July 16 2024

TrekToday

An archive of Star Trek News

Abrams: Too Many Lens Flares

1 min read

AbramsLensFlare100113

J.J. Abrams apologized to Star Trek fans for the amount of lens flares in Star Trek into Darkness.

His realization that there were too many lens flares in Star Trek into Darkness came about after he showed his wife an early version of the movie.

“I know I get a lot of grief for that,” he said. “But I’ll tell you, there are times when I’m working on a shot, I think, ‘Oh this would be really cool … with a lens flare.’ But I know it’s too much, and I apologize. I’m so aware of it now. I was showing my wife an early cut of Star Trek Into Darkness and there was this one scene where she was literally like, ‘I just can’t see what’s going on. I don’t understand what that is.’ I was like, ‘Yeah, I went too nuts on this.'”

“This is how stupid it was,” said Abrams. “I actually had to use ILM [Industrial Light & Magic] to remove lens flare in a couple of shots, which is, I know, moronic. But I think admitting you’re an addict is the first step towards recovery.”

About The Author

25 thoughts on “Abrams: Too Many Lens Flares

  1. I’m sure the Star Wars fans would appreciate his sudden realization that too many lens flares are a bad thing.

  2. Gee, you think? But the lens flares in Star Trek X were just right? Abrams already said there were fewer in STID.

  3. That is hilarious. I’m glad he finally noticed.

    I actually thought the lens flares were a lot less distracting in STID. ST09 gave me a headache!!!!

    He actually has commented on that before. A friend of mine heard him speak about Star Trek a few years ago and said JJ said he was “his own worst enemy” with the lens flares. Even toned down for the new movie it was still probably too much.

    One thing that cracks me up – I read the comic books leading up to STID, and the comic artists actually drew in lens flares in some of the panels. I guess that lens flares are an inherent part of the JJ-verse now. Maybe Spock’s time travel broke some fundamental laws of physics or something, resulting in more lens flares in this universe.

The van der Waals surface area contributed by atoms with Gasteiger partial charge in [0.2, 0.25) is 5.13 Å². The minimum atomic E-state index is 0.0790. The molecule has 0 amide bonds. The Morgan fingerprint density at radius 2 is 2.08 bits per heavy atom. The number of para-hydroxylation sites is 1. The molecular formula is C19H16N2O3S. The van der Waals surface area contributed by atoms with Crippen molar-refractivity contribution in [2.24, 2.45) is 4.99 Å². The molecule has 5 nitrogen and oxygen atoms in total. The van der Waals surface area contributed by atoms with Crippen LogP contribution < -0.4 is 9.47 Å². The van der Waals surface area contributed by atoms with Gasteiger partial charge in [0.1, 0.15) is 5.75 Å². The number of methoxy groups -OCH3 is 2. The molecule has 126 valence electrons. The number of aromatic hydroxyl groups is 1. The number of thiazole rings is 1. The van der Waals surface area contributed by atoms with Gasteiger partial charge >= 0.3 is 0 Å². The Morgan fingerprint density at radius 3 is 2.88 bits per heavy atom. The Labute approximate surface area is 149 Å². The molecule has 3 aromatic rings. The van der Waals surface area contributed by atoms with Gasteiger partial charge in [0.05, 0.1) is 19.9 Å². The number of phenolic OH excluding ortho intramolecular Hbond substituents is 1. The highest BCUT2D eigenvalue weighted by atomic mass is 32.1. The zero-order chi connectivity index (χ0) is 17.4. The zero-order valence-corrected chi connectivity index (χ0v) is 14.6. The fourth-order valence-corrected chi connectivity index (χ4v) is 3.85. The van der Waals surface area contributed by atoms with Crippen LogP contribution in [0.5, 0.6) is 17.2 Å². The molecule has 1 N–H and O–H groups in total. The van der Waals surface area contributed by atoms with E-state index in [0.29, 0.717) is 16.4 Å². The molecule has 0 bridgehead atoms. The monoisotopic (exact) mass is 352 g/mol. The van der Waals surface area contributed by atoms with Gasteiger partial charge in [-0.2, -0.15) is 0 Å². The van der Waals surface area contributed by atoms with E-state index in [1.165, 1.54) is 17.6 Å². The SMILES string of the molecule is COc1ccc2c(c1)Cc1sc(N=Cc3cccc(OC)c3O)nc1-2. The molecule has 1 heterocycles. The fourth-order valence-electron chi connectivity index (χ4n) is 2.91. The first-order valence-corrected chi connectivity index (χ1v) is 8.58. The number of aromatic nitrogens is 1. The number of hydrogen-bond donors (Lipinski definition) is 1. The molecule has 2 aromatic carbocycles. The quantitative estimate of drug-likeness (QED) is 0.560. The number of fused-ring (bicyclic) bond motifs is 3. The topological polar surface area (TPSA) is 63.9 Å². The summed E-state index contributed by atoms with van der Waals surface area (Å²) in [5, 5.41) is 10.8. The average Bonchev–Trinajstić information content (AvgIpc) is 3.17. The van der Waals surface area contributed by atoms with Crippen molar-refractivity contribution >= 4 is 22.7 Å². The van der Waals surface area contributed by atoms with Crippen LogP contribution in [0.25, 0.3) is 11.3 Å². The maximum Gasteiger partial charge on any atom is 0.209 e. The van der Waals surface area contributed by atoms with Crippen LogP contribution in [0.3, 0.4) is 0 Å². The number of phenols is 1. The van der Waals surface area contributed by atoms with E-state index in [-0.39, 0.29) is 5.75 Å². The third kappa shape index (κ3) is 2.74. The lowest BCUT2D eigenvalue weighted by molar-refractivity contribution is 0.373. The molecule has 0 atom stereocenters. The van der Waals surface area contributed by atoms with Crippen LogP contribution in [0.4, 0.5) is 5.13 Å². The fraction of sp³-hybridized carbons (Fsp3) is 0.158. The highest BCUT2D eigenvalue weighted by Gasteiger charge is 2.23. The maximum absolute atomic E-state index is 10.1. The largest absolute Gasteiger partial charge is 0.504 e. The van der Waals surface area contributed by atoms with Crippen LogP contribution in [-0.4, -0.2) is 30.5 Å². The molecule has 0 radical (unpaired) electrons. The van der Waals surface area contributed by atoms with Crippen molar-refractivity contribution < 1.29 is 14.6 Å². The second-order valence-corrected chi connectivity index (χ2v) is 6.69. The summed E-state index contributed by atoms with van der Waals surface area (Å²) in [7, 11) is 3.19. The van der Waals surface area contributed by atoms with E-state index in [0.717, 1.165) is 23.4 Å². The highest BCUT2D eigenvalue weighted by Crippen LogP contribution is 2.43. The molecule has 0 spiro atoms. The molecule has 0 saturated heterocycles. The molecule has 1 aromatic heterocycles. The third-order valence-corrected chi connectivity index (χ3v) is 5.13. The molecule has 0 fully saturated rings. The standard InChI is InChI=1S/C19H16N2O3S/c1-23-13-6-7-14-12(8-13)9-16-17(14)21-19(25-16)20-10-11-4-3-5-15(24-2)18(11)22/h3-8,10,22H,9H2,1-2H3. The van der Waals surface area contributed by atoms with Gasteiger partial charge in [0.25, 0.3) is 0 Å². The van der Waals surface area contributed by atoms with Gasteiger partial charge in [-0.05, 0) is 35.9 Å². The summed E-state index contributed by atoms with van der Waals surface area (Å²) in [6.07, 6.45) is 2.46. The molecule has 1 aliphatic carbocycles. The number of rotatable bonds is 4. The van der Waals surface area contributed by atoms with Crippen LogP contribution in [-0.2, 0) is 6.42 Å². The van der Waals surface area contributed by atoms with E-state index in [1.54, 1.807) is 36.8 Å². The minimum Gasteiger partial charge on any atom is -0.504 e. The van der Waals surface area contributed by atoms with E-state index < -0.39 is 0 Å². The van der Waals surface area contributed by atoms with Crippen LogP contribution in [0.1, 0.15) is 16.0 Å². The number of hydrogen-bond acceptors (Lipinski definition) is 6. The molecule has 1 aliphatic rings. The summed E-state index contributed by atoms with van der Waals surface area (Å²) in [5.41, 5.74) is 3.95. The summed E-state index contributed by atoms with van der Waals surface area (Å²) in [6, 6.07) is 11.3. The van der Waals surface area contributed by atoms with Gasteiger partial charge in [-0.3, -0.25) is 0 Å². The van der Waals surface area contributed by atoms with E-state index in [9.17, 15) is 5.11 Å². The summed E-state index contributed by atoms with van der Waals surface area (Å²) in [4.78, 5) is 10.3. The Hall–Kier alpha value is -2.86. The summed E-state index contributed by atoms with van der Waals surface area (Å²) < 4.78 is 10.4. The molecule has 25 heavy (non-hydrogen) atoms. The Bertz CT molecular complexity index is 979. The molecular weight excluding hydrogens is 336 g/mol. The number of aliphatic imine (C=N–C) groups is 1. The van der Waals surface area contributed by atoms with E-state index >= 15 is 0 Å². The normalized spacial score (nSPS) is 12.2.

4. > I’m holding out for him apologizing about making the movies themselves
    Ain’t that the truth. Him not being involved with the next one is a good start. His movies are decent when viewed as no more than dumb action flicks a la Transformers, but in no way do I see them as being part of the Star Trek canon.

  5. Somehow I doubt anyone will look back fondly and say, “Hey, remember that time Kirk was yiffing those two kitty chicks to Beastie Boys on vinyl?”

  6. Yeah, that man – who made Star Trek a success again is a complete looser. Glad he’s not gonna be working in Hollywood no more!

  7. Ummmmm……… Well, as of next month it will have been 45 years since the episode’s debut…………….. and you remember it.

  8. LOL.

    I love Roddenberry’s censor baiting back then. Nowadays you can get away with so much on cable TV, I wonder what he’d come up with were he around today.

  9. Except, you two did just look back fondly on that moment… and, as Kang points out, people may remember this moment with Pine, but it won’t be fondly…

  10. Is there any part of the movie that you’ll look back on fondly?

    Maybe the end credits 😉

  11. Probably what David Gerrold did with Blood and Fire and have two guys making out on camera.

  12. What sucks is there were some memorable moments in the 2009 film, and STiD has colored those pretty badly for me. I’m starting to wish I’d taken Papa Kang’s advice and never seen STiD in the first place.

  13. Abrams seems a nice, well intentioned guy with some clever ideas and a sense of drama. Seems a shame he isn’t really a better director – one who notices stuff like this *before* post-production!

  14. No, the use of the classic music therein actually irritated me…

    Hmmmmm… ummmmm… In ST2009, sure, in STD? Welllllll…. nope, can’t think of anything.

  15. One can be the most successful guy in the world and still be a douchebag.

  16. But that was BUSINESS! No, seriously, one of the greatest-ever moments in TOS is the LOOK on Kirk’s face as he’s pulling his boot back on, an expression that conveys a mixture of 1.) “Hey, that was pretty good,” 2.) “All part of the plan,” and 3.) “I wonder if we’ve been cancelled yet.”

Comments are closed.

©1999 - 2024 TrekToday and Christian Höhne Sparborth. Star Trek and related marks are trademarks of CBS Studios Inc. TrekToday and its subsidiary sites are in no way affiliated with CBS Studios Inc. | Newsphere by AF themes.